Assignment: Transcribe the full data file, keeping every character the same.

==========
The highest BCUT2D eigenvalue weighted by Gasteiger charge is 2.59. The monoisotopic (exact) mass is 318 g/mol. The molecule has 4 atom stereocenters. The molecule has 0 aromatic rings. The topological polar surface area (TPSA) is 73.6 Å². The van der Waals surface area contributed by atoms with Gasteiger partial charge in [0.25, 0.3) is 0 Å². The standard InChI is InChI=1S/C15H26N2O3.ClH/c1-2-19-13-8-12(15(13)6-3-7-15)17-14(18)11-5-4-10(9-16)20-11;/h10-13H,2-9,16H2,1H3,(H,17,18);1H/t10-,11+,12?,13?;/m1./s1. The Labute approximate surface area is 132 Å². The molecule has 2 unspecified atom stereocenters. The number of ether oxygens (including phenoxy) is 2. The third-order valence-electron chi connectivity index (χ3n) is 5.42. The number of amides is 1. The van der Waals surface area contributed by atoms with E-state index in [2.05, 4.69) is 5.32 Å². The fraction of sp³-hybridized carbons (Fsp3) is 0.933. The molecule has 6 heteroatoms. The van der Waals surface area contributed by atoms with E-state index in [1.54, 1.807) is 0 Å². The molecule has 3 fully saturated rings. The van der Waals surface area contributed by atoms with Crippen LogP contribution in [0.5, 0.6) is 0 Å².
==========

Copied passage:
The highest BCUT2D eigenvalue weighted by Gasteiger charge is 2.59. The monoisotopic (exact) mass is 318 g/mol. The molecule has 4 atom stereocenters. The molecule has 0 aromatic rings. The topological polar surface area (TPSA) is 73.6 Å². The van der Waals surface area contributed by atoms with Gasteiger partial charge in [0.25, 0.3) is 0 Å². The standard InChI is InChI=1S/C15H26N2O3.ClH/c1-2-19-13-8-12(15(13)6-3-7-15)17-14(18)11-5-4-10(9-16)20-11;/h10-13H,2-9,16H2,1H3,(H,17,18);1H/t10-,11+,12?,13?;/m1./s1. The Labute approximate surface area is 132 Å². The molecule has 2 unspecified atom stereocenters. The number of ether oxygens (including phenoxy) is 2. The third-order valence-electron chi connectivity index (χ3n) is 5.42. The number of amides is 1. The van der Waals surface area contributed by atoms with E-state index in [2.05, 4.69) is 5.32 Å². The fraction of sp³-hybridized carbons (Fsp3) is 0.933. The molecule has 6 heteroatoms. The van der Waals surface area contributed by atoms with E-state index in [1.54, 1.807) is 0 Å². The molecule has 3 fully saturated rings. The van der Waals surface area contributed by atoms with Crippen LogP contribution in [0.5, 0.6) is 0 Å².